What is it about change that’s so scary? It doesn’t matter if the change you’re experiencing is perceived as positive or negative, shifts from life as you know it can be interpreted as stressful.
I’ve been thinking about this a lot lately in the context of my life. The past year has been overflowing with changes for me, including:
- Getting married
- Buying a house and moving
- Two major hip surgeries
- Transitioning to a new career after 15 years in comfortable career
All of these new and unfamiliar events had positive undertones, where life promised improvement with the shift. But even the most positive changes can cause large amounts of stress.
I attribute this to something I call “The What If Attack,” which is how my mind (and I suspect I’m not alone,) naturally processes uncertainty. I have the tendency to worry, and with change, I feel as though I’m being attacked by possible scenarios and potential roadblocks – most of which will never become a reality. The sum of the voices is what I refer to as “The What If Attack.” If you’re familiar with self-doubt and can relate to being a worrier, you probably know what I’m referring to.
In the past, I’ve lost this battle with uncertainty, which has left me feeling beaten down and overtaken by the voices in my head that focus on only the potential negative outcomes. This has stopped me many times from moving forward with opportunities. If you’re not aware of the voices and their insistence on starting a “What If Attack,” it’s easy to let them carry you away into a sea of stress when you’re faced with a change.
What Exactly Is Change?
The dictionary defines change as “the act or instance of making or becoming different.” When we refer to life changes, we’re really referring to a shift of any kind in life, it doesn’t need to be limited to one instance – it can be a transition in a relationship, emotional or physical state, family or work situation, environment, or otherwise. These shifts challenge what we know – not necessarily because they are innately challenging – but because they are different from what we know.
Your Brain Is Conditioned to Dread Change
The tricky thing with change is that it’s unfamiliar, which the brain translates as a threat. With new territories of learning come the uncertainty of the outcome.
When that uncertainty arms itself with “ The What If Attack” and I’m not prepared to fight back, I get overwhelmed by the stressful possibilities of failure that my mind creates. When this happens, I lose the battle.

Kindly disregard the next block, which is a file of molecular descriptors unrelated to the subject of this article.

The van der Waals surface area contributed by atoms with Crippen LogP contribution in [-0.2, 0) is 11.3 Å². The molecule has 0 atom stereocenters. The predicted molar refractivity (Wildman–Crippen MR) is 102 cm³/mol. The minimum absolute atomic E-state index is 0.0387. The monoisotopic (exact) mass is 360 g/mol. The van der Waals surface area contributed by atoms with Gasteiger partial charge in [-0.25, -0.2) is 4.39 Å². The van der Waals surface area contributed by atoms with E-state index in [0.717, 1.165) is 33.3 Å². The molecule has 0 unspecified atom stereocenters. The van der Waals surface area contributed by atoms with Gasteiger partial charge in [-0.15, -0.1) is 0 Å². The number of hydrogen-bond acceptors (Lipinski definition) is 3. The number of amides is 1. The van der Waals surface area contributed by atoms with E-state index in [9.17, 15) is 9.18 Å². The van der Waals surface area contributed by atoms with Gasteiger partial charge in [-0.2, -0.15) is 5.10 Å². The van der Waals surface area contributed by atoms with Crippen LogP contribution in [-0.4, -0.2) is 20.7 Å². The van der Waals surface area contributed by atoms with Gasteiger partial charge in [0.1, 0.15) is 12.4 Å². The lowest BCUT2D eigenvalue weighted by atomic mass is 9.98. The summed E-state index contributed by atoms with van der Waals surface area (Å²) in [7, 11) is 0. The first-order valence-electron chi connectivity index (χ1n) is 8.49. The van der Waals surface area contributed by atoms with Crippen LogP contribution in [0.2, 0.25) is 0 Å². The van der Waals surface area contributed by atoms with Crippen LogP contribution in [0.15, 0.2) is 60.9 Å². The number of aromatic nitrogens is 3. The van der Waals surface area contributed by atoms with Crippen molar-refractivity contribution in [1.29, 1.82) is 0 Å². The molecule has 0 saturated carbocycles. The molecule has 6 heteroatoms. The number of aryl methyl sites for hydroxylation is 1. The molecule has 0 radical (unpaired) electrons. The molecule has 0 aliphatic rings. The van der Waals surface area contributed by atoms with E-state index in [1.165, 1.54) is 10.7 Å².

Train Your Brain to Manage Change in a Healthy Way
Since your brain likes information and experiences that it understands, increasing your brain’s experience with change will help it feel more comfortable. Like anything in life, you get better with practice. Practice change and you’ll become more adept at handling it.
Meditation can also improve your capacity to respond to change. A consistent meditation practice will help you de-condition your reactions and habitual activity – i.e. reacting to change with “The What If Attack”— and increase your capacity to choose your response to change. Creating the pattern of pausing before reacting and speaking with conscious intention is a natural extension of meditation.
The first step to fighting “The What If Attack” is to become aware that it’s happening. When faced with change, the fear of uncertainty and all of the “What Ifs” that come along with it is normal. Just because it’s normal, it doesn’t mean it’s helpful. Expect the “The What If Attack” and you’ll be prepared to respond in a healthy way, instead of allowing it to overtake you.
The second step is to accept the change. Even if you don’t agree with it, when you accept that it is happening, you are essentially aligning yourself with the reality that is the change. Removing that layer of resistance will make your life easier.
The third step is to have a conversation with the voices behind “The What If Attack.” Explain to them why you are moving through the transition and describe the potential positive outcomes that may result from the change. You may have to repeat this step. For every “What if you fail?” that comes from the other side of the battleground, respond with a “What if I succeed?” example. This step requires a mood of confidence, stability, and two feet on the ground.
With practice and awareness, you can step into times of change with ease instead of stress.
Here are nine more strategies you can use to help you cope with change and fight “The What If Attack.” Find the ones that suit you best and practice to ensure you’re taking charge and not letting the potential threats rule the roost.